But with Leaf 2, there’s an alternative setting in the menu (under Side Key Settings) that lets you force other apps to acknowledge the page turn as well. So, with the Nook and Kindle app, I use the volume button setting, and with apps like Libby, which doesn’t have any page-turning function, I go back to the Page Turn button setting. It’s a bit fussy and could be annoying if you’re hopping between multiple apps to read every day, but it also allows me to neatly turn pages in Libby, something I’ve never been able to do before!


As for battery life… it depends. If you have a lot of Android apps running and Wi-Fi on, you can expect about a week or less of battery life. But turning off the Wi-Fi means that I usually only have to recharge every few weeks.

Android apps can drain the battery, but they also give this device flexibility, and it’s the Leaf 2’s flexibility that appeals to me. The Leaf 2 comes with its own middling app store built-in, and because it’s a Chinese e-reader, Google Play isn’t available out of the box. But Onyx Boox does provide a guide to getting the Play Store up and running, which mostly involves registering the device with your Google account and waiting for Google’s servers to acknowledge its existence (in my experience, it takes two to three hours, but Onyx Boox warns that it can take up to 48 hours).

Once the store was up and running, this simply became a full-fledged Android E Ink tablet, and it was easy to download apps for Libby, Kindle, Barnes & Noble, and even NetGalley, which handles book drafts for publishers. You can add video apps too, if you’re so inclined, but the slow black-and-white versions of YouTube and TikTok aren’t an ideal way to use either app, so I wouldn’t recommend it.

a:hover]:shadow-highlight-franklin [&>a]:shadow-underline-black dark:[&>a:hover]:shadow-highlight-franklin dark:[&>a]:shadow-underline-white md:text-40 lg:-ml-100″>Agree to continue: Onyx Boox Leaf 2

Every smart device now requires you to accept a set of terms and conditions before you can use it – contracts that no one actually reads. It is impossible for us to read and analyze each of these agreements. But we’ve started counting exactly how many times you have to hit “I agree” to use the devices when we review them, since these are agreements most people don’t read and definitely can’t negotiate.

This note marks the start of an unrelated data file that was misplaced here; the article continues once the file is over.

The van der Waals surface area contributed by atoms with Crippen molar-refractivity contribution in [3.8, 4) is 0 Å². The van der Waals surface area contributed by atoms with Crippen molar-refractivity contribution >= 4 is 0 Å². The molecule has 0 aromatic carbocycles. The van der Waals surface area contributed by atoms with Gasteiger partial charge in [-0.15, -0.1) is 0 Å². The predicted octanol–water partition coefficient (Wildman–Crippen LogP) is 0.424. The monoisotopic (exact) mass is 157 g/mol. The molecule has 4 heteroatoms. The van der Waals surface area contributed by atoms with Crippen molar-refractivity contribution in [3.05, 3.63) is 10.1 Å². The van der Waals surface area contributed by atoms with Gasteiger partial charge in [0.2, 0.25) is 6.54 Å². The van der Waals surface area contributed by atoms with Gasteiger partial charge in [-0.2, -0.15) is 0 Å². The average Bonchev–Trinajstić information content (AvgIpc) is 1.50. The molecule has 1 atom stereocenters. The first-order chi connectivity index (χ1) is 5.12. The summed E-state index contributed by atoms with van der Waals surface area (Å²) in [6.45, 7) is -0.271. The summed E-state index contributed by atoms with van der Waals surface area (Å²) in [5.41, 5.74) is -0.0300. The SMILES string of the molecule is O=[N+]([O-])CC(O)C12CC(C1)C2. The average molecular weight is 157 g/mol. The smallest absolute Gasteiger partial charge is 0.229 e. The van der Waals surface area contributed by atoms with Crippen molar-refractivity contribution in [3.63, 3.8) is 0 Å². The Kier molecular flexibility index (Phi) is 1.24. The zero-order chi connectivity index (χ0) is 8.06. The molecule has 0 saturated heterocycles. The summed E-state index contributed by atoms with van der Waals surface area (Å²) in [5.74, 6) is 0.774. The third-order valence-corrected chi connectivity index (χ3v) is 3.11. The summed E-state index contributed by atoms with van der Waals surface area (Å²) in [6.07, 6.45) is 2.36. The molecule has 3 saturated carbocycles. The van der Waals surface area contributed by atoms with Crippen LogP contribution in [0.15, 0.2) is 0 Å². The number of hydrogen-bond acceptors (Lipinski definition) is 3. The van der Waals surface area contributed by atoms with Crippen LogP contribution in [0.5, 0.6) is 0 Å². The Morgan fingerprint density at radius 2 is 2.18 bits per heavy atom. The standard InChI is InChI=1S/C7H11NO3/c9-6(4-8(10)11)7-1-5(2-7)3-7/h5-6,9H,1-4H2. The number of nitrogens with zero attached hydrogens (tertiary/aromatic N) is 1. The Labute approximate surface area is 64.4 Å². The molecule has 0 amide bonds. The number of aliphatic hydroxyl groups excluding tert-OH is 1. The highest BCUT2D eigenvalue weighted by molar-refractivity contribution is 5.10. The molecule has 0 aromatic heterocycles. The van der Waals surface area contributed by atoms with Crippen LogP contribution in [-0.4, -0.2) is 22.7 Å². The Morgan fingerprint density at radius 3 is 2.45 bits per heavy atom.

By configuring Onyx Boox Leaf 2, you agree to:

Optionally, you can add the Google Play Store. In that case, you agree to:

  • Google Terms of Service
  • Google Privacy Policy

Final count: one mandatory and two optional agreements.

A real auto download for me was EinkBro, a browser designed for E Ink. Sounds silly given that Leaf 2 comes with its own browser, but EinkBro is fast and browses websites instead of forcing you to scroll – extremely useful if you’re reading about 200,000 AU coffee shop words on Archive of Our Own.

In addition to the built-in browser, the Leaf 2 has many other apps designed to make it feel more like a tablet than I’d like. There’s an audio recorder, a gallery, a music player, and unlike the iPad, a calculator too. With the Play Store installed, I never bothered to use Boox’s app store, the same goes for BooxDrop, the native cloud storage app. Both require an Onyx account, but I’ve never created one and consequently missed out on nothing.

Despite the many, many caveats, and despite all the silly built-in apps that try to mold it as a competitor to mainstream tablets, the Leaf 2 is simply one of the most enjoyable ways to read books. I’m not bound by anyone’s walled garden, and I don’t have to make strange sacrifices to read what I want when I want. I have real physical buttons to press to turn pages. The Onyx Boox Leaf 2 has finally nipped that itch I’ve had for an ideal e-reader, and I don’t see anything replacing it anytime soon.

Photography by Amelia Holowaty Krales / The limit